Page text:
In fact, this is due to an underlying connection of all three measures to another quantity, trajectory length – how a 1D curve in input space changes in length as it propagates through the network. It is proved [1] that the trajectory length of an input grows exponentially in the depth of a network but not the width:
Theorem 1.
Bound on Growth of Trajectory Length Let be a hard tanh random neural network and a one dimensional trajectory in input space. Define to be the image of the trajectory in layer of , and let be the arc length of . Then
This is also verified empirically (Figure 2).
(a)[width=0.4]figures/varyscl_distance_v_depth_io.pdf  (b)[width=0.4]figures/varywidth_distance_v_depth_io.pdf 
(c)[width=0.4]figures/bounds_vs_experiment_varyK.pdf  (d)[width=0.4]figures/bounds_vs_experiment_varysigma.pdf 
The exponential growth of trajectory length with depth, in a random deep network with hardtanh nonlinearities. A circular trajectory is chosen between two random vectors. The image of that trajectory is taken at each layer of the network, and its length measured.
(a,b) The trajectory length vs. layer, in terms of the network widthand weight variance
, both of which determine its growth rate. (c,d) The average ratio of a trajectory’s length in layer relative to its length in layer . The solid line shows simulated data, while the dashed lines show upper and lower bounds (Theorem 1). Growth rate is a function of layer width , and weight variance .Theoretical intuition is the provided for the direct proportionality of transitions, activation patterns and dichotomies to trajectory length, and is further confirmed through experiments ([1]).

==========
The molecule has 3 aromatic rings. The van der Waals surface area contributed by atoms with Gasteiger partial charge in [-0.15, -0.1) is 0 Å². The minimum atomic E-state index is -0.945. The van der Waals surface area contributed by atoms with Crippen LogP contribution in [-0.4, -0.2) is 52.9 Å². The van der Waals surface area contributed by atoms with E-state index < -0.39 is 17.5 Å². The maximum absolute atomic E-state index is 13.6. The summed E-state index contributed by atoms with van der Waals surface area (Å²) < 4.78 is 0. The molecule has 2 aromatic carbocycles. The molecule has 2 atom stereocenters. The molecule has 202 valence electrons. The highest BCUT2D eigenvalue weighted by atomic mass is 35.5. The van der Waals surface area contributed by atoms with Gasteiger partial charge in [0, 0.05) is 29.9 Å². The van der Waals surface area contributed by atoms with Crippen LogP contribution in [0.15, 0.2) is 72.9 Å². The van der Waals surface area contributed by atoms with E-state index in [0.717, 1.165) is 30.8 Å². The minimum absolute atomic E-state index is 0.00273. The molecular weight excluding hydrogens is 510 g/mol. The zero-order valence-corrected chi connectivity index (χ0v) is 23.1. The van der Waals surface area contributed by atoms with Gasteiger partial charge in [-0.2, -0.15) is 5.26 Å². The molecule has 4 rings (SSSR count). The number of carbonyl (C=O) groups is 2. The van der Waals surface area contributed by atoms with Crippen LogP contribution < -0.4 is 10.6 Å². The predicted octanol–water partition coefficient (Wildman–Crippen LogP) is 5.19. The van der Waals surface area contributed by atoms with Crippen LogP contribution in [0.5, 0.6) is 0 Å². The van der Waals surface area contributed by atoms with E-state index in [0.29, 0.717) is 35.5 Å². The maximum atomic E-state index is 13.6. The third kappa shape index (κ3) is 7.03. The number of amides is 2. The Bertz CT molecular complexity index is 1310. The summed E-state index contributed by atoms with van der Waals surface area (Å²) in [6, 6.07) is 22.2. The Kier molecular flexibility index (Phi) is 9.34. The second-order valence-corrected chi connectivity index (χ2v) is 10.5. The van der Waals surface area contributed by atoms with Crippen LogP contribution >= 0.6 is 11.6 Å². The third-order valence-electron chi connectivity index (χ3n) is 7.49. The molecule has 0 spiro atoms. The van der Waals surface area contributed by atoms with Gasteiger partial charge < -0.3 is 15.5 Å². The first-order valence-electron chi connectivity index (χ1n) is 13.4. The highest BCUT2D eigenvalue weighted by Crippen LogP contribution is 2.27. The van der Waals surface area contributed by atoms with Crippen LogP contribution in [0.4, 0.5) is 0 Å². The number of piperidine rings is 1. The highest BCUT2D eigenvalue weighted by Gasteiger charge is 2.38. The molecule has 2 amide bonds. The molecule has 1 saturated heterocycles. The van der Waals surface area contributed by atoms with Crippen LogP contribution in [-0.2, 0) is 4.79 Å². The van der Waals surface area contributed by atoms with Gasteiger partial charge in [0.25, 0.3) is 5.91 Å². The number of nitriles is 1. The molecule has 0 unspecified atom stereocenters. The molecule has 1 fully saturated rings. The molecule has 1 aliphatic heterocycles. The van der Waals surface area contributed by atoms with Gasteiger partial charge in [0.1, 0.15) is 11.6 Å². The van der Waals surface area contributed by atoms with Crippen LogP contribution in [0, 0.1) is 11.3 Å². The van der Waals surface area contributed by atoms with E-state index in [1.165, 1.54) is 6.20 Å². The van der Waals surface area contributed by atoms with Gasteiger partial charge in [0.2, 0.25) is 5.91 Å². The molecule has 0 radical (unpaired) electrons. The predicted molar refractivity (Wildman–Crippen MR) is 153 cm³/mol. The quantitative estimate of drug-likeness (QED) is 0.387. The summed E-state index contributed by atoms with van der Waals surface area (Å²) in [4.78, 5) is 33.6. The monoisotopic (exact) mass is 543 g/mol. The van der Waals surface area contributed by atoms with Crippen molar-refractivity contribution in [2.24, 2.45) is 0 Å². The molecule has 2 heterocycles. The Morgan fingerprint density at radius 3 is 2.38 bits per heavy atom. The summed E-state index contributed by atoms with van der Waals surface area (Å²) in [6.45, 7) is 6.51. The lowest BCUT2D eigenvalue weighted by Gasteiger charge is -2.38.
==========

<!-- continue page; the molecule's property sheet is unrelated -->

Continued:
3 The effect of Training: Trading Off Expressivity and Stability
The paper then ([1]) explores the effect of training on the measures of expressivity. Most importantly, note that an exponential depth dependence, as demonstrated at the start of training, makes the resulting function very sensitive to perturbations, not a desired feature in a trained network.
When weights are initialized with large , training increases stability by reducing trajectory length and transitions during the training process (Figure 4).
When the network is initialized with too small a however, this also has the potential to adversely affect performance as the function at initialization might not offer enough expressiveness to fit the target. In this case, we see that the training process monotonically increases the trajectory length and number of transitions (Figure 5.)
In summary, the paper [1] concludes that training trades off between achieving enough expressiveness and simultaneously trying to maintain stability.
4 Trained Networks: Power of Remaining Depth
The expanding trajectory length suggests that the effect of parameter choices earlier in earlier layers is amplified by later layers. Combining this with the exponential increase in dichotomies with depth, this suggests that the expressive power of the parameters, and thus layers, is related to the remaining depth of the network after that layer. The paper demonstrates this in practice, with experiments on MNIST and CIFAR10 (Figure 6).